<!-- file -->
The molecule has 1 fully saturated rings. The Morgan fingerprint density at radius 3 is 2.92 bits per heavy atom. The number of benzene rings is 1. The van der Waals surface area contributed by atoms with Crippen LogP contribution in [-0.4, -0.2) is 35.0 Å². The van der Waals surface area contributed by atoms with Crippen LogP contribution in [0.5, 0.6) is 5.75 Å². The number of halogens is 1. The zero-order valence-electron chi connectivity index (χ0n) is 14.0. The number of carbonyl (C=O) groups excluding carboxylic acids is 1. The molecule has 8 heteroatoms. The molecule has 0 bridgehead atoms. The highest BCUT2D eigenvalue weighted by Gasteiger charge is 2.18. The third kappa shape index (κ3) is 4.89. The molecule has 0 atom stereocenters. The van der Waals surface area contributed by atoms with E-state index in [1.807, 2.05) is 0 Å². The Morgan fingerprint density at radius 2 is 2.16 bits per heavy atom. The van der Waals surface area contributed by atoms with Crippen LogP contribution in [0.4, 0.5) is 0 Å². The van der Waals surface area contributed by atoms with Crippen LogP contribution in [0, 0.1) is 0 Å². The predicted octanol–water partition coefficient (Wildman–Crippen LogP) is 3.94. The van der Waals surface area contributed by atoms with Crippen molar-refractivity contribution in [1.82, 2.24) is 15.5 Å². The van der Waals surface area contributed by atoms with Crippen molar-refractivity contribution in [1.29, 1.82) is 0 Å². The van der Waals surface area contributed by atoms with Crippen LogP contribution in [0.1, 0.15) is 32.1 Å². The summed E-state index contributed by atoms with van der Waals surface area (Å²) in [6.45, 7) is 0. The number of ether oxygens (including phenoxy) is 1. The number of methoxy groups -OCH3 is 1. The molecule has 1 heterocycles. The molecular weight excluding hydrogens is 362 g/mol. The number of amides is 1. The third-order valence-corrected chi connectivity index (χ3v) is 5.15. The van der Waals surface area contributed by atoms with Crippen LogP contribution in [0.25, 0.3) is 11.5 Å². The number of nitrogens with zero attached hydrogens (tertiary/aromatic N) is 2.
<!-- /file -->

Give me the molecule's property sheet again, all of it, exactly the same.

The molecule has 1 fully saturated rings. The Morgan fingerprint density at radius 3 is 2.92 bits per heavy atom. The number of benzene rings is 1. The van der Waals surface area contributed by atoms with Crippen LogP contribution in [-0.4, -0.2) is 35.0 Å². The van der Waals surface area contributed by atoms with Crippen LogP contribution in [0.5, 0.6) is 5.75 Å². The number of halogens is 1. The zero-order valence-electron chi connectivity index (χ0n) is 14.0. The number of carbonyl (C=O) groups excluding carboxylic acids is 1. The molecule has 8 heteroatoms. The molecule has 0 bridgehead atoms. The highest BCUT2D eigenvalue weighted by Gasteiger charge is 2.18. The third kappa shape index (κ3) is 4.89. The molecule has 0 atom stereocenters. The van der Waals surface area contributed by atoms with E-state index in [1.807, 2.05) is 0 Å². The Morgan fingerprint density at radius 2 is 2.16 bits per heavy atom. The van der Waals surface area contributed by atoms with Crippen LogP contribution in [0.4, 0.5) is 0 Å². The van der Waals surface area contributed by atoms with Crippen LogP contribution in [0, 0.1) is 0 Å². The predicted octanol–water partition coefficient (Wildman–Crippen LogP) is 3.94. The van der Waals surface area contributed by atoms with Crippen molar-refractivity contribution in [1.82, 2.24) is 15.5 Å². The van der Waals surface area contributed by atoms with Crippen molar-refractivity contribution in [1.29, 1.82) is 0 Å². The van der Waals surface area contributed by atoms with Crippen LogP contribution in [0.1, 0.15) is 32.1 Å². The summed E-state index contributed by atoms with van der Waals surface area (Å²) in [6.45, 7) is 0. The number of ether oxygens (including phenoxy) is 1. The number of methoxy groups -OCH3 is 1. The molecule has 1 heterocycles. The molecular weight excluding hydrogens is 362 g/mol. The number of amides is 1. The third-order valence-corrected chi connectivity index (χ3v) is 5.15. The van der Waals surface area contributed by atoms with Crippen LogP contribution in [0.25, 0.3) is 11.5 Å². The number of nitrogens with zero attached hydrogens (tertiary/aromatic N) is 2.